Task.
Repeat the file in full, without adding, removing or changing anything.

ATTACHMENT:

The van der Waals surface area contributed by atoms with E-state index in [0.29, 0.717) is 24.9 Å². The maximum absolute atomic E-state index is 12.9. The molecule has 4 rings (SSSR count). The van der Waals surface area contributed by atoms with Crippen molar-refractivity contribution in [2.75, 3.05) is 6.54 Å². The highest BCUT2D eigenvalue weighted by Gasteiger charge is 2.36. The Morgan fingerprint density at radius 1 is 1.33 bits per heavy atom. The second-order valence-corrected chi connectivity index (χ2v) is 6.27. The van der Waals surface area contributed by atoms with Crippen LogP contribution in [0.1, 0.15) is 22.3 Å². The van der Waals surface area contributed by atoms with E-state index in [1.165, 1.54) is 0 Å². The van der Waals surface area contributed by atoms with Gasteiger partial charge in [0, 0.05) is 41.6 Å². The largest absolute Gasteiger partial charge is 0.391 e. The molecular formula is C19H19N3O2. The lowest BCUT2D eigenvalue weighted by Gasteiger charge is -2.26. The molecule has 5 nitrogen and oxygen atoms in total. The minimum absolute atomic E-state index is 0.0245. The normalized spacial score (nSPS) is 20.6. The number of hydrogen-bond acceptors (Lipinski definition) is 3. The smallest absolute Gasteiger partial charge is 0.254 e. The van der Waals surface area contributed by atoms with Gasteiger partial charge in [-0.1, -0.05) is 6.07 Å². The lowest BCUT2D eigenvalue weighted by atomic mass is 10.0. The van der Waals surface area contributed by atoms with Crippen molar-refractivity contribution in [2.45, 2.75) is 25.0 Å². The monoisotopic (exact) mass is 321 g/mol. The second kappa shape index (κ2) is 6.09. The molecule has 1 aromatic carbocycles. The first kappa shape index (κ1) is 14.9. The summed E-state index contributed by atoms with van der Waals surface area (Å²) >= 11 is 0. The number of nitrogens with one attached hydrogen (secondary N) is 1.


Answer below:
The van der Waals surface area contributed by atoms with E-state index in [0.29, 0.717) is 24.9 Å². The maximum absolute atomic E-state index is 12.9. The molecule has 4 rings (SSSR count). The van der Waals surface area contributed by atoms with Crippen molar-refractivity contribution in [2.75, 3.05) is 6.54 Å². The highest BCUT2D eigenvalue weighted by Gasteiger charge is 2.36. The Morgan fingerprint density at radius 1 is 1.33 bits per heavy atom. The second-order valence-corrected chi connectivity index (χ2v) is 6.27. The van der Waals surface area contributed by atoms with Crippen LogP contribution in [0.1, 0.15) is 22.3 Å². The van der Waals surface area contributed by atoms with E-state index in [1.165, 1.54) is 0 Å². The van der Waals surface area contributed by atoms with Gasteiger partial charge in [0, 0.05) is 41.6 Å². The largest absolute Gasteiger partial charge is 0.391 e. The molecular formula is C19H19N3O2. The lowest BCUT2D eigenvalue weighted by Gasteiger charge is -2.26. The molecule has 5 nitrogen and oxygen atoms in total. The minimum absolute atomic E-state index is 0.0245. The normalized spacial score (nSPS) is 20.6. The number of hydrogen-bond acceptors (Lipinski definition) is 3. The smallest absolute Gasteiger partial charge is 0.254 e. The van der Waals surface area contributed by atoms with Gasteiger partial charge in [-0.1, -0.05) is 6.07 Å². The lowest BCUT2D eigenvalue weighted by atomic mass is 10.0. The van der Waals surface area contributed by atoms with Crippen molar-refractivity contribution in [2.45, 2.75) is 25.0 Å². The monoisotopic (exact) mass is 321 g/mol. The second kappa shape index (κ2) is 6.09. The molecule has 1 aromatic carbocycles. The first kappa shape index (κ1) is 14.9. The summed E-state index contributed by atoms with van der Waals surface area (Å²) >= 11 is 0. The number of nitrogens with one attached hydrogen (secondary N) is 1.